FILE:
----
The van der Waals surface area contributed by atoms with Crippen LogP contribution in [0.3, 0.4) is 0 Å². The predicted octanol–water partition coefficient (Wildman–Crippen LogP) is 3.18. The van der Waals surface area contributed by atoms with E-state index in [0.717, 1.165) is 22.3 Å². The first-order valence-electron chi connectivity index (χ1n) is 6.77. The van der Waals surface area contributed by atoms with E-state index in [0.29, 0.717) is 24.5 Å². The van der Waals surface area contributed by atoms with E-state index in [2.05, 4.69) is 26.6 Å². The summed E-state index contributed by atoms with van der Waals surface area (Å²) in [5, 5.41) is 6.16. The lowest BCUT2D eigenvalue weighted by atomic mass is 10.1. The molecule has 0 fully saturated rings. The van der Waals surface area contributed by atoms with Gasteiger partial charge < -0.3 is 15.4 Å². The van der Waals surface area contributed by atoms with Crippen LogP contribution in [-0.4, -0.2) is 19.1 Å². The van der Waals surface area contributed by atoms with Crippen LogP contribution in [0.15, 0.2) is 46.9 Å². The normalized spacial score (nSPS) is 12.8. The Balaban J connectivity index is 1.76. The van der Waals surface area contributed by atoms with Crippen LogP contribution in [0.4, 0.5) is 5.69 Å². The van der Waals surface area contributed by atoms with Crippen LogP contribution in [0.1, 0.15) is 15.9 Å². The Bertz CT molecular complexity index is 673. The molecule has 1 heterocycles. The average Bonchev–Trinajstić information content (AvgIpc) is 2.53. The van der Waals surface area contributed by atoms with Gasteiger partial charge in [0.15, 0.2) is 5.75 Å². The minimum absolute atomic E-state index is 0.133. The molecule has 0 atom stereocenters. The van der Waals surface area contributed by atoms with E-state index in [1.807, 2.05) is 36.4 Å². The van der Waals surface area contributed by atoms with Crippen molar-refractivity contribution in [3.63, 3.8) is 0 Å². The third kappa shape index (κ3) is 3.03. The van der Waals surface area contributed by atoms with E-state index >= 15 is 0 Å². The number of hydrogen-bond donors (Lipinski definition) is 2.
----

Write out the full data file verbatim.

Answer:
The van der Waals surface area contributed by atoms with Crippen LogP contribution in [0.3, 0.4) is 0 Å². The predicted octanol–water partition coefficient (Wildman–Crippen LogP) is 3.18. The van der Waals surface area contributed by atoms with E-state index in [0.717, 1.165) is 22.3 Å². The first-order valence-electron chi connectivity index (χ1n) is 6.77. The van der Waals surface area contributed by atoms with E-state index in [0.29, 0.717) is 24.5 Å². The van der Waals surface area contributed by atoms with E-state index in [2.05, 4.69) is 26.6 Å². The summed E-state index contributed by atoms with van der Waals surface area (Å²) in [5, 5.41) is 6.16. The lowest BCUT2D eigenvalue weighted by atomic mass is 10.1. The molecule has 0 fully saturated rings. The van der Waals surface area contributed by atoms with Gasteiger partial charge < -0.3 is 15.4 Å². The van der Waals surface area contributed by atoms with Crippen LogP contribution in [-0.4, -0.2) is 19.1 Å². The van der Waals surface area contributed by atoms with Crippen LogP contribution in [0.15, 0.2) is 46.9 Å². The normalized spacial score (nSPS) is 12.8. The Balaban J connectivity index is 1.76. The van der Waals surface area contributed by atoms with Crippen LogP contribution in [0.4, 0.5) is 5.69 Å². The van der Waals surface area contributed by atoms with Crippen LogP contribution in [0.1, 0.15) is 15.9 Å². The Bertz CT molecular complexity index is 673. The molecule has 1 heterocycles. The average Bonchev–Trinajstić information content (AvgIpc) is 2.53. The van der Waals surface area contributed by atoms with Gasteiger partial charge in [0.15, 0.2) is 5.75 Å². The minimum absolute atomic E-state index is 0.133. The molecule has 0 atom stereocenters. The van der Waals surface area contributed by atoms with E-state index in [1.807, 2.05) is 36.4 Å². The van der Waals surface area contributed by atoms with Crippen molar-refractivity contribution in [3.63, 3.8) is 0 Å². The third kappa shape index (κ3) is 3.03. The van der Waals surface area contributed by atoms with E-state index >= 15 is 0 Å². The number of hydrogen-bond donors (Lipinski definition) is 2.